Protein World has escaped a ban by the Advertising Standards Authority (ASA) once again after the regulator decided an outdoor ad featuring Khloe Kardashian was not “socially irresponsible”.
The poster and digital outdoor ad featured featured Kardashian in a swimsuit with text stating “Can You Keep Up with a Kardashian?”. Further text read: “Take the Protein World 30 Day Challenge”.
It drew 14 complaints from consumers who believed the ads promoted an unhealthy and competitive approach to dieting.
Protein World said the overall response they had received to the ad was positive, and that it was deemed “motivating and empowering”. It also understood TfL were satisfied the ad complied with its own regulations.
The ASA recognised the ads promoted Kardashian’s body image as desirable and aspirational; this was supported by her “pose and the airbrushed style”. However, it did not consider that she appeared to be out of proportion or unhealthy.
It also believed consumers would understand the phrase “Can you keep up with a Kardashian?” was double entendre, as it referenced both the popular TV series “Keeping up with the Kardashians” which Kardashian appeared in, and the use of Protein World’s products to achieve a desirable body image.
While it acknowledged the use of the terms “Can you keep up with” and “challenge” could be interpreted as having a competitive quality, the trade body did not consider the terms or the ads overall encouraged excessive weight loss or other extreme or potentially harmful dieting behaviour.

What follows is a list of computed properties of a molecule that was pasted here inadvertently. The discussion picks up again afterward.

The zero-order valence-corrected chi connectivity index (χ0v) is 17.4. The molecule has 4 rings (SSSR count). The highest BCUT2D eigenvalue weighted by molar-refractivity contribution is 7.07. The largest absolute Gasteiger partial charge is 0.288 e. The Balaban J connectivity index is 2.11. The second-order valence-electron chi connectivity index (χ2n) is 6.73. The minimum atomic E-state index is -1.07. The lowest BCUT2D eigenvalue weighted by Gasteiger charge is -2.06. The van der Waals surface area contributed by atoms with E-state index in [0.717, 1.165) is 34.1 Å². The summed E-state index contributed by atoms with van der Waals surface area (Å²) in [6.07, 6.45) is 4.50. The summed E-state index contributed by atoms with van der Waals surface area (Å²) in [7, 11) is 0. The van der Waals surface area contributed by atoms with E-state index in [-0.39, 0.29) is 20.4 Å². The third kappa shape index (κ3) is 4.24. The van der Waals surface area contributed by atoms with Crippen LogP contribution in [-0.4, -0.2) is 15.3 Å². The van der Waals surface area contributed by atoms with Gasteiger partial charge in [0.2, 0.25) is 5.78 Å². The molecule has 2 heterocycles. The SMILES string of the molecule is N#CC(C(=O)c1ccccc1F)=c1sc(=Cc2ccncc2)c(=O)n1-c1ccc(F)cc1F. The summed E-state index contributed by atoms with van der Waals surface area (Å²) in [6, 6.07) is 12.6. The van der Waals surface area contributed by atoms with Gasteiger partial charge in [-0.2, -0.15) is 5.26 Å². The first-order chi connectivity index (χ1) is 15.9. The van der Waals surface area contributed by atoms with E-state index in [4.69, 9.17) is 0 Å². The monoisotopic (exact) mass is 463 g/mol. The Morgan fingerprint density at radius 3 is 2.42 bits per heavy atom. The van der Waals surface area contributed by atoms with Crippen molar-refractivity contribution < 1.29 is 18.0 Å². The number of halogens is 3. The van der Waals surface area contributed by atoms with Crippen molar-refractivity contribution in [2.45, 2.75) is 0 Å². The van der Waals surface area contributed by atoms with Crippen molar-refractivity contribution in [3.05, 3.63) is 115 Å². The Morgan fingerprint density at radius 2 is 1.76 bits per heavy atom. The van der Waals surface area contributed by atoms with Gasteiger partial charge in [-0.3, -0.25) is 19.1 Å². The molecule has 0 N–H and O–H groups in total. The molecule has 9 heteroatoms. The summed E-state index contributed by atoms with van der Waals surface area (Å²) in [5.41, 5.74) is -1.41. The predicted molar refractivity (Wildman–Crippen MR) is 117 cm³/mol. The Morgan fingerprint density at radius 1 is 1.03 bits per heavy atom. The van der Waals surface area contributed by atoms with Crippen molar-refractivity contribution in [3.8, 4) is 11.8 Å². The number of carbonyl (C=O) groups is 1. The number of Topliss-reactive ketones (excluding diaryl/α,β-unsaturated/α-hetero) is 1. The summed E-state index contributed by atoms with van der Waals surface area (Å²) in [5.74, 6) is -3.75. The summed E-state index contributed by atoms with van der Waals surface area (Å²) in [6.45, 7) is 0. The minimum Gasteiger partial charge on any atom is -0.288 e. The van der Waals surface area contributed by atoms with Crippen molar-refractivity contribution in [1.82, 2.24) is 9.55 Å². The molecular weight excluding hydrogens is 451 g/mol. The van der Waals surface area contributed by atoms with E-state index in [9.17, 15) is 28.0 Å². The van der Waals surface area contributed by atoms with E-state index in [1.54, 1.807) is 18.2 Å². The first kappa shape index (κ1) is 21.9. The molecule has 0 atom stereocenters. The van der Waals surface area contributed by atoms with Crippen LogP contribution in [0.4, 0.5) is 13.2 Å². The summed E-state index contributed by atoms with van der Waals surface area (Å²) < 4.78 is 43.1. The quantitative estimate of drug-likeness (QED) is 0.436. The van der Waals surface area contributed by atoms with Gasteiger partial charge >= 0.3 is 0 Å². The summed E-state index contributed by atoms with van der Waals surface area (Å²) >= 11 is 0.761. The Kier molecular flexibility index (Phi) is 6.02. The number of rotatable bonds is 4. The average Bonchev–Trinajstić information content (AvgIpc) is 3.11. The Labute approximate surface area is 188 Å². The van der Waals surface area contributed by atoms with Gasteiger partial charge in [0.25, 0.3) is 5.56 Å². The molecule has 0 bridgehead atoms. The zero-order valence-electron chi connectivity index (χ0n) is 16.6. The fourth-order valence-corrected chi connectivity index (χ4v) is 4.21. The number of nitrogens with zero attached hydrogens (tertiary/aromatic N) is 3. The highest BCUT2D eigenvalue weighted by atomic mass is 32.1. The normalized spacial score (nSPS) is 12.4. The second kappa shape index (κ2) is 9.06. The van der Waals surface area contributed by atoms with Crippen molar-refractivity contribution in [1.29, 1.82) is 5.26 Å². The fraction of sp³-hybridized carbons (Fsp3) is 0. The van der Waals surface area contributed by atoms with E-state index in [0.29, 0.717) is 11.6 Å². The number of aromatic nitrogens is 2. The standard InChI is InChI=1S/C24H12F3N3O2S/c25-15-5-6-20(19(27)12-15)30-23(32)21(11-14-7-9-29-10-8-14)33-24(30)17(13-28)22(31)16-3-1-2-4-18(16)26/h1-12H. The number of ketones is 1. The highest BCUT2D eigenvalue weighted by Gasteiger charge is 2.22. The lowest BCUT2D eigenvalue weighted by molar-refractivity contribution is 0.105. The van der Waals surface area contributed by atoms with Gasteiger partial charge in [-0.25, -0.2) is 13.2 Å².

As a result, the ASA concluded the ads were not socially irresponsible, and no further action was necessary. Marketing Week approached Protein World for comment, but did not receive a response.
This is not the first time an ad by Protein World has triggered complaints. In 2015, its ‘Beach Body’ ad received 378 complaints after appearing across the London Underground.
However, after an investigation into the complaints around offence and social responsibility, the ASA decided that campaign was not in breach as it was “unlikely to cause serious or widespread offence”. Neverthless it was later banned due to questions over the veracity of its weight loss claims.
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